Since I began practicing in 2007, I have worked with many families in which the parents were going through a divorce. I have been subpoenaed to testify in Family Court over two dozen times. While occasionally it’s necessary for me to testify to advocate for the well-being of a child, I am saddened by the frequency of these requests. Psychologists are often subpoenaed to serve parents, but it does not protect the children. Children’s therapists should not routinely testify because it often compromises the child’s therapeutic relationship. If the motive for taking the child to therapy is to engage their provider in court testimony against a former spouse, parents must ask whether they are serving their child’s best interest or their own.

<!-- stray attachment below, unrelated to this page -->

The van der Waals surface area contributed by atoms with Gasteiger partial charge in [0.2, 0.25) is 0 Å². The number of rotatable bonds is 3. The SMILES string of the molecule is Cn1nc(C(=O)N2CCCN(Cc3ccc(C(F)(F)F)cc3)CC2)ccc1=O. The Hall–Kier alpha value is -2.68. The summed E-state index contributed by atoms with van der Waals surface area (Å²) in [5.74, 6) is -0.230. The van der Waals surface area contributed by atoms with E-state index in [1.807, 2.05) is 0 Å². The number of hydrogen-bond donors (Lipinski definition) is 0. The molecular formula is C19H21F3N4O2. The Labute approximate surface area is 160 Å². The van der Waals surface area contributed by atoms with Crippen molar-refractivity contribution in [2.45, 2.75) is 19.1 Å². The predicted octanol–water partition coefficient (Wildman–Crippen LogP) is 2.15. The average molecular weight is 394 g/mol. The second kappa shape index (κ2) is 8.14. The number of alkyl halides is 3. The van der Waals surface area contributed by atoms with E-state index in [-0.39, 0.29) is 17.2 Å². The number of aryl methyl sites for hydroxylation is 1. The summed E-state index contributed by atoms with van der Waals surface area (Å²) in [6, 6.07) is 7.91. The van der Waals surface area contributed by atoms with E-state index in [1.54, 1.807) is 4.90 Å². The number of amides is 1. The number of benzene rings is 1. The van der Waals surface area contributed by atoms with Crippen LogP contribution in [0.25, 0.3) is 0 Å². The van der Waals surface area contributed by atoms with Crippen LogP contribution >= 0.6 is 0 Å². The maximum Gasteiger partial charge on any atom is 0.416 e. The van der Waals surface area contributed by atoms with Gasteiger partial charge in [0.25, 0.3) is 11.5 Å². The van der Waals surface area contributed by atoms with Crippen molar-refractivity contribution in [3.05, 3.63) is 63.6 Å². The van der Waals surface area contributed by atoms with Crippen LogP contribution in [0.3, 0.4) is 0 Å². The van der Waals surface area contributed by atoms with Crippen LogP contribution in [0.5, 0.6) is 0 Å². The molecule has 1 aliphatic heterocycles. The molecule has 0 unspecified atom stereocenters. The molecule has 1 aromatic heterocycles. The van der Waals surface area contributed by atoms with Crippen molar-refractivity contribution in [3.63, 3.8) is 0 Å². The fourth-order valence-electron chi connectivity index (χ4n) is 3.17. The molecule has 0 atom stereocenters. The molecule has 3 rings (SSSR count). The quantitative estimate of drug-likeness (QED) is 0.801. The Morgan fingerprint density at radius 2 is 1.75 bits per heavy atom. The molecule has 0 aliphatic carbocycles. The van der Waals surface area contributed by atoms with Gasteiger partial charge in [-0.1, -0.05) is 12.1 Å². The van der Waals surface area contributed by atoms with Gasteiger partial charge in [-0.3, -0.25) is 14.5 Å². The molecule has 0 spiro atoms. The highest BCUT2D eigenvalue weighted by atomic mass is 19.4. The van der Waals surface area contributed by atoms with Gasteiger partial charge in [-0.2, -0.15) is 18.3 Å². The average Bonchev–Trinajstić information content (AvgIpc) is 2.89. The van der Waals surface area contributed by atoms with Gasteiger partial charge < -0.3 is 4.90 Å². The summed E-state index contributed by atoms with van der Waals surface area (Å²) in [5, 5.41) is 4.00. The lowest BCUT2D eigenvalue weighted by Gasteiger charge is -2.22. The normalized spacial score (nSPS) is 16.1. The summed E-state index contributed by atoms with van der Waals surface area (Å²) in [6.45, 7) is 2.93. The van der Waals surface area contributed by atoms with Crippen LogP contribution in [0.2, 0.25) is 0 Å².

In this post, I want to address parents going through divorce and encourage them to reach out to mental health professionals who can help them and their children navigate this difficult time. Therefore, I want to give them some tools to support their children and effectively manage their own emotions.
Here are some factors to consider before making your child’s mental health treatment about court testimony and some recommendations that might help as you navigate custody and visitation challenges: